How I Learned to Stop Giving the Silent Treatment in My Marriage

by | Jan 12, 2017 | Marriage, Resolving Conflict, Uncategorized | 14 comments

Merchandise is Here!

We’ve been talking about conflict resolution this week, and getting communication to be stronger and healthier than it was before. I really believe this is so important as we’re starting off the New Year–everyone’s pumped about improving themselves and their lives and where’s a better place to start than with our marriages?!

So today we’re talking about the silent treatment. Ladies, hear me out–the silent treatment is not a wise move when trying to communicate something to your husband. If you’re in the middle of conflict, it’s not going to help at all. And Britney does a great job of explaining why.


Is the silent treatment slowly destroying your marriage? Here are some things one blogger learned when she really examined how she was dealing with conflict with her husband!

My husband and I had been married for about a year when we were driving home from a family function. The drive took about 15 minutes and we sat in silence…the whole way home!

The reason for this (I cannot remember exactly) was basically because he either didn’t talk enough or he talked too much. That was the constant argument we battled after every time we met up with my family.

He comes from a vocal family, where they say they’re mad and why. I, on the other hand, come from parents that are masters of the silent treatment.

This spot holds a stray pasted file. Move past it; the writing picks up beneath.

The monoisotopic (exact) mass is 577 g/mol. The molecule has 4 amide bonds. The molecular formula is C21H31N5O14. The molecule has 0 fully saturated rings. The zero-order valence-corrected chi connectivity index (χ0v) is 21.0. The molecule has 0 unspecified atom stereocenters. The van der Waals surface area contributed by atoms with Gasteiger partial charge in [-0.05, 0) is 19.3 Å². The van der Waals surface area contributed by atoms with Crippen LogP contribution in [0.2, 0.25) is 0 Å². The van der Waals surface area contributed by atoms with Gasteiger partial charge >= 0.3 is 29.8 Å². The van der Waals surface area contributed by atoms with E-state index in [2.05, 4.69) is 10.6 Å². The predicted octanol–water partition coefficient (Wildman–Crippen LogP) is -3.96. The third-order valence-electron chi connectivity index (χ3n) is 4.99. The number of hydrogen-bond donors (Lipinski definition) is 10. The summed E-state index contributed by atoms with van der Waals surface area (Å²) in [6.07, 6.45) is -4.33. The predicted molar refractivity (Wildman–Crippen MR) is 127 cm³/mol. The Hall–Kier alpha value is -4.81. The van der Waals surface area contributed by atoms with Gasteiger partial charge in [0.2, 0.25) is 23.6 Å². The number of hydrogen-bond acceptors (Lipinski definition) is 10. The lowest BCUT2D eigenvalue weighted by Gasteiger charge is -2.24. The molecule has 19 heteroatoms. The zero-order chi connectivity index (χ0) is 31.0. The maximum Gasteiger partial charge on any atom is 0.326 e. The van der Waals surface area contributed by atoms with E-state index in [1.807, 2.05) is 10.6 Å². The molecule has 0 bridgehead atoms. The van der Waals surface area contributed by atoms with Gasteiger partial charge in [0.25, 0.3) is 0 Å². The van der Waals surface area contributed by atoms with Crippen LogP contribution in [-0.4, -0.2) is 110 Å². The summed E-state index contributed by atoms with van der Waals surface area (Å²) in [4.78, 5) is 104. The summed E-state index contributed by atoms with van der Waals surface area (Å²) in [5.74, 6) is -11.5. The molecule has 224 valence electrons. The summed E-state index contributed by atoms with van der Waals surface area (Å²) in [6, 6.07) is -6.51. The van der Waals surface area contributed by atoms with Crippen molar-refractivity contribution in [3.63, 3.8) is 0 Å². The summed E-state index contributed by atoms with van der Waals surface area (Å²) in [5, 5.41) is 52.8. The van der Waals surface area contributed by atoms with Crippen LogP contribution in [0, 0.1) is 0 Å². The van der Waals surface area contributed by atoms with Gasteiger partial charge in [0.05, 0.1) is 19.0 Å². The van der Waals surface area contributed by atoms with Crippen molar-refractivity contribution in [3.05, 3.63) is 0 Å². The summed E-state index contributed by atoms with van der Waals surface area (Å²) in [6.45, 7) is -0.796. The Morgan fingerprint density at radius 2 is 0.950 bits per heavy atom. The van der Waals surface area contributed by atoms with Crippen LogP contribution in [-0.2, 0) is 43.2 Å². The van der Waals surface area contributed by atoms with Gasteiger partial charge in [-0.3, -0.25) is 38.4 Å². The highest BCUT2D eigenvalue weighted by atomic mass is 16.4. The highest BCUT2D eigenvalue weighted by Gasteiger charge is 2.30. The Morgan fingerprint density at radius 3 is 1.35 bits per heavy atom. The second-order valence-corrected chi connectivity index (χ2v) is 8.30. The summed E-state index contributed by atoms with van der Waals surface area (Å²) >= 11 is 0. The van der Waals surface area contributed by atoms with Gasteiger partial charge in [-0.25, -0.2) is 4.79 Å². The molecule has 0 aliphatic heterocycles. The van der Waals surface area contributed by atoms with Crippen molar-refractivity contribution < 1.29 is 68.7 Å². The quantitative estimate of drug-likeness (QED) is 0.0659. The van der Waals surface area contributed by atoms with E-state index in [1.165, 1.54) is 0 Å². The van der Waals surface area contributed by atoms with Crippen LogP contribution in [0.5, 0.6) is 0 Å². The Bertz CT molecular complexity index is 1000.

We had gone through some small arguments when we were dating but I wasn’t prepared for the difference when we got married. Every time a subject came up that I didn’t agree with, I would shut down, sealing my mouth tight and pasting a scowl on my face. Looking back, I feel a bit of shame at it but the past is over.

Here’s what he taught me about the silent treatment:

I needed to grow up

Communication seems to be a dying art. With technology now, there are so many ways to communicate without saying anything. And yet, not saying anything can be the biggest mistake you make in your marriage.

The silent treatment isn’t for adults. It shouldn’t be for anyone, and especially not for long-term. Kids might sulk and pout but within minutes or a few hours, they’ve forgotten why they were so mad. When adults fight like this, it usually grows for days or even weeks. Can you imagine having to deal with a sulking kid for that amount of time? Don’t be the person that everyone avoids because you’re so mad.

Using the silent treatment is something you do when you want to “punish” someone for something they did or said. But you shouldn’t be punishing people in this way for disagreeing with you or even pointing out flaws you have.

Grow up and talk through your problems. It might be a miscommunication that can be cleared up in a matter of minutes. Or it could be an opportunity to work on something together.

The silent treatment creates distance instead of unity

Marriage involves a lot of decisions, big and small. The small ones may not seem like a big deal but each choice you make as a married couple, helps to prepare you for any of the bigger decisions that come your way.

Talking to my husband is something that I now look forward to. We have different viewpoints on some things but we’ve gotten to the point where we have more similar opinions. He’s like a sounding board or a place I can vent about the little things that I’m going through and vice versa.